CCK-8

MC3T3-E1 cells were inoculated in 96-well plates at 5 × 103 cells/well. After DXM and Se treatments, CCK-8 reagent (Sigma-Aldrich) was cultured for 2 h at 10 mL/well. Absorbance at 450 nm was read using a microplate reader (ELX-800, Bio-Tek Instruments).

Flow cytometry

Annexin V-FITC Apoptosis Detection Kit (BD Biosciences, USA) analyzed cell apoptosis. MC3T3-E1 cells were incubated in a 6-well plate at 2 × 105 cells/well for 24 h, re-suspended with 200 μL Annexin V-FITC and 10 μL PI, and analyzed on a flow cytometer (BD Biosciences, USA).

Malondialdehyde (MDA), glutathione (GSH), and superoxide dismutase (SOD) measurements

According to the manufacturer's instructions, MDA (S0131S; Beyotime, China), GSH (A006-1–1; Nanjing Jiancheng Bioengineering Institute, Nanjing, China), SOD (S0109; Beyotime) content were measured in the supernatant of MC3T3-E1 cell culture medium.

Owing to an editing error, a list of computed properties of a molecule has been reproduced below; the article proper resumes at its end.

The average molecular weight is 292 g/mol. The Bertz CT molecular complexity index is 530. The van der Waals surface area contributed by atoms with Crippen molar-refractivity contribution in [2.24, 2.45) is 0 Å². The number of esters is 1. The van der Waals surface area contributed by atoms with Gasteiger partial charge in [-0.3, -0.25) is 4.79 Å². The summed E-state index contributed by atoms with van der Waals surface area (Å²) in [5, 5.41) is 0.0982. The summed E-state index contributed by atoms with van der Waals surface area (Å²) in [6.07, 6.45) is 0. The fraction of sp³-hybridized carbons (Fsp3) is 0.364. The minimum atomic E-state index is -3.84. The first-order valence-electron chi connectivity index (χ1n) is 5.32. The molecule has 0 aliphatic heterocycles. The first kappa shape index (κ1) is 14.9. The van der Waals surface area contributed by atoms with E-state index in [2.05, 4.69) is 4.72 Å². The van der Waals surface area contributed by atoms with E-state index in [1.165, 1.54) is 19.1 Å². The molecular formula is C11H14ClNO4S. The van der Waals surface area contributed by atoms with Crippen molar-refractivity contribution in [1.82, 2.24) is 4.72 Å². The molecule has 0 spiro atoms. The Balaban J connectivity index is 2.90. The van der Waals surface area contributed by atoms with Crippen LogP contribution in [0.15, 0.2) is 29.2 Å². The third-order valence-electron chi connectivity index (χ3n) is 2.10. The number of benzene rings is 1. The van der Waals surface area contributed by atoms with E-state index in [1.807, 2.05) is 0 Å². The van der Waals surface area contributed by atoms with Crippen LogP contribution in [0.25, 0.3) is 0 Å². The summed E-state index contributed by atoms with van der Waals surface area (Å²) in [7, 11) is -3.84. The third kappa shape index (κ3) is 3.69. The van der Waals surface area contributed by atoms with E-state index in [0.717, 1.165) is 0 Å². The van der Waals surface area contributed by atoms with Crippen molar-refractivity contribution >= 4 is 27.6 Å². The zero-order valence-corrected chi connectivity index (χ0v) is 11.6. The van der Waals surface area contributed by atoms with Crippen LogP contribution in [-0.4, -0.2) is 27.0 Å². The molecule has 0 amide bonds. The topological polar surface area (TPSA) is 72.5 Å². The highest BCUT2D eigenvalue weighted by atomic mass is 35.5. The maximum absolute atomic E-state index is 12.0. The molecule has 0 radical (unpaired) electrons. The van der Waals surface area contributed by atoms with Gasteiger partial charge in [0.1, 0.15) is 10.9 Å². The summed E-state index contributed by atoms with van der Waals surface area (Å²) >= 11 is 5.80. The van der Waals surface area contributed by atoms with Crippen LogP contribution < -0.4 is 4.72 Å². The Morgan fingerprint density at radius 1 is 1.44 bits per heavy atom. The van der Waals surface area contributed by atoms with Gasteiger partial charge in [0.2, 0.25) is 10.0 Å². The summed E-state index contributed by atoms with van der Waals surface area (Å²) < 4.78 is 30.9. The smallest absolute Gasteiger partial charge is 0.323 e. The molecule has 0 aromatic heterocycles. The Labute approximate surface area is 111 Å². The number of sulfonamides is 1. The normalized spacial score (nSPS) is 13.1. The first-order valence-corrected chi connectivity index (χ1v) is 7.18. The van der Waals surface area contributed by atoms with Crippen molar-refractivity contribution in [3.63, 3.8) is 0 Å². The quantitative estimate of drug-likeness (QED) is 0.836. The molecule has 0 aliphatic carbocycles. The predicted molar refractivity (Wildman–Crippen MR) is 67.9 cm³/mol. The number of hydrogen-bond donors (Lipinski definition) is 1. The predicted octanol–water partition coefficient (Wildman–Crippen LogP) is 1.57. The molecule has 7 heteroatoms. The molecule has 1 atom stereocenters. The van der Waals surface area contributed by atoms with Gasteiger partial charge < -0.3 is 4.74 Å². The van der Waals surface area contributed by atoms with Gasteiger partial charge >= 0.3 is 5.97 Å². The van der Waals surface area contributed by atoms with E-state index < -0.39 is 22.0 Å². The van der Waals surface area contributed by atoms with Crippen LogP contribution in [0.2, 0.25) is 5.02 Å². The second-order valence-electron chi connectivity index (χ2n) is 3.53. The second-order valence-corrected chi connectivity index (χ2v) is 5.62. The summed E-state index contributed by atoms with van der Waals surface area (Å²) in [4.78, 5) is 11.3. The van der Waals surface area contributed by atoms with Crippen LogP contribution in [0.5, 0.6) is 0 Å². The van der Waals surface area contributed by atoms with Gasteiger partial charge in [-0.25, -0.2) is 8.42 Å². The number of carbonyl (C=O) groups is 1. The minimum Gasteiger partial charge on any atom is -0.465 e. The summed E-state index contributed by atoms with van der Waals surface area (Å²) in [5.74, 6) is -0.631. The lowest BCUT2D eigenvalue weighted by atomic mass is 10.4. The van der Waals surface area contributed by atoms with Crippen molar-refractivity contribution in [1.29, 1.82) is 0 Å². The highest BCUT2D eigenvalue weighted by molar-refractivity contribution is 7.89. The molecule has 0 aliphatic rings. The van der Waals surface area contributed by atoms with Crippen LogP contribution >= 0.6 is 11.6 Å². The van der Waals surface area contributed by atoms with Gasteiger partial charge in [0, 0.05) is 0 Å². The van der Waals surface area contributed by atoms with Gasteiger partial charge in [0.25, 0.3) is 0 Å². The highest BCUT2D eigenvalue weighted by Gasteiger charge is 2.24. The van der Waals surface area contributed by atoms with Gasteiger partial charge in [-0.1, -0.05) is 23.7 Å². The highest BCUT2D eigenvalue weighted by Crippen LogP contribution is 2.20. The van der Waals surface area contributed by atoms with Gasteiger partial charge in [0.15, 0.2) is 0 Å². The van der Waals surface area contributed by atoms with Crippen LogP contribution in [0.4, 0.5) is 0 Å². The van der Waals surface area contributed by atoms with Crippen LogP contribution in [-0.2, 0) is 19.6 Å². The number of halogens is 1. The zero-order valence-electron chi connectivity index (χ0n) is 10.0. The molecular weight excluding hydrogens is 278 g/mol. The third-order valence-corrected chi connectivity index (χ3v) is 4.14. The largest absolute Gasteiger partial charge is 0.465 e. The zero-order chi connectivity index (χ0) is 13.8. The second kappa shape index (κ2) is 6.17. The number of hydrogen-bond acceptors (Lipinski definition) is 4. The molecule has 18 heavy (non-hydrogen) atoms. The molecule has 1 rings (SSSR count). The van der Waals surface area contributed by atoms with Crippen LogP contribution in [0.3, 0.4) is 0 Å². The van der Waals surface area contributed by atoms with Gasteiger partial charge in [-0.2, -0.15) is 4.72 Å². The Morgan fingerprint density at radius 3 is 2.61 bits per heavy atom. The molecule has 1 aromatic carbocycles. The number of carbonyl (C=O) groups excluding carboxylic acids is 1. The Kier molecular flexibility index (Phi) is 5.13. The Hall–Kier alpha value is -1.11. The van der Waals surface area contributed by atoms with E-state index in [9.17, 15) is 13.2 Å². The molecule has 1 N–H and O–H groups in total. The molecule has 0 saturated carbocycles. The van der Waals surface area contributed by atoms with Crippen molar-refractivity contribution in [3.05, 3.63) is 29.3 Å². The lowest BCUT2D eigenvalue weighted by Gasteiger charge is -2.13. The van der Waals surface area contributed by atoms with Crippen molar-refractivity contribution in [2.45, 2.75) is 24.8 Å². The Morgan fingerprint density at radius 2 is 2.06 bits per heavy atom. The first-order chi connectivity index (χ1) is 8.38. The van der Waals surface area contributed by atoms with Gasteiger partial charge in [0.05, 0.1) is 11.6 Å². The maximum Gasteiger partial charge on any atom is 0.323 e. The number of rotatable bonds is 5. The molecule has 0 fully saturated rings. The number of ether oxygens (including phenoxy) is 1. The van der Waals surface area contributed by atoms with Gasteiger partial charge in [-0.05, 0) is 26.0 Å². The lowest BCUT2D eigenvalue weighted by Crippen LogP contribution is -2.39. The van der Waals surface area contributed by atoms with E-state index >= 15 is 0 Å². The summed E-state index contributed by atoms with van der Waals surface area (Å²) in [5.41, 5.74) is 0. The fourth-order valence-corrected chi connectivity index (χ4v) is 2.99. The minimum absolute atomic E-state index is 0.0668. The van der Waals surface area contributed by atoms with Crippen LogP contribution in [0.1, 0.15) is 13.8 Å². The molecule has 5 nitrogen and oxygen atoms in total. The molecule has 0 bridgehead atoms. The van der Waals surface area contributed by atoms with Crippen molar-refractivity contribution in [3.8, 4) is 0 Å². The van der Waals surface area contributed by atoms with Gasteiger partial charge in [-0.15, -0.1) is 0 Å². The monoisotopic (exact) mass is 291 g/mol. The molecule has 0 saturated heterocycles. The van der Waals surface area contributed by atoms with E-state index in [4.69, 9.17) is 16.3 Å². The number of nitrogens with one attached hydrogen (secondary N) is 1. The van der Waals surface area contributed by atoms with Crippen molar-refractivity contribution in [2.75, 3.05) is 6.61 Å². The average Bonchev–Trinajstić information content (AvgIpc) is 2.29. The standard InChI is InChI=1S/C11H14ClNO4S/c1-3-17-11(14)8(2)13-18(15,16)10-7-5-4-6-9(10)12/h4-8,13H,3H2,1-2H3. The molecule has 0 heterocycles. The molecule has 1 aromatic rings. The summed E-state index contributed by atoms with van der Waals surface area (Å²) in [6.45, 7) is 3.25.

Western blot

Total protein was extracted using RIPA buffer (Beyotime, Shanghai, China) and checked for protein concentration based on a BCA kit (Beyotime). Proteins were isolated with 12% SDS-PAGE and transferred to PVDF membranes (Bio-Rad, CA, USA), followed by being blocked with 5% skim milk for 1 h. The membrane containing the target protein was mixed overnight with primary antibody OPG (1:100, CST), RANKL (1:100, Abcam), Runx2 (1:1000, Abcam), BMP2 (1:1000, Abcam), and GAPDH (1:1000, Abcam) at 4 °C, paired with anti-rabbit IgG or anti-mouse IgG secondary antibody (1:2000; ZSBG-Bio, Beijing, China) for 2 h, developed with an enhanced chemiluminescence reagent (Beyotime) and analyzed with Image J software.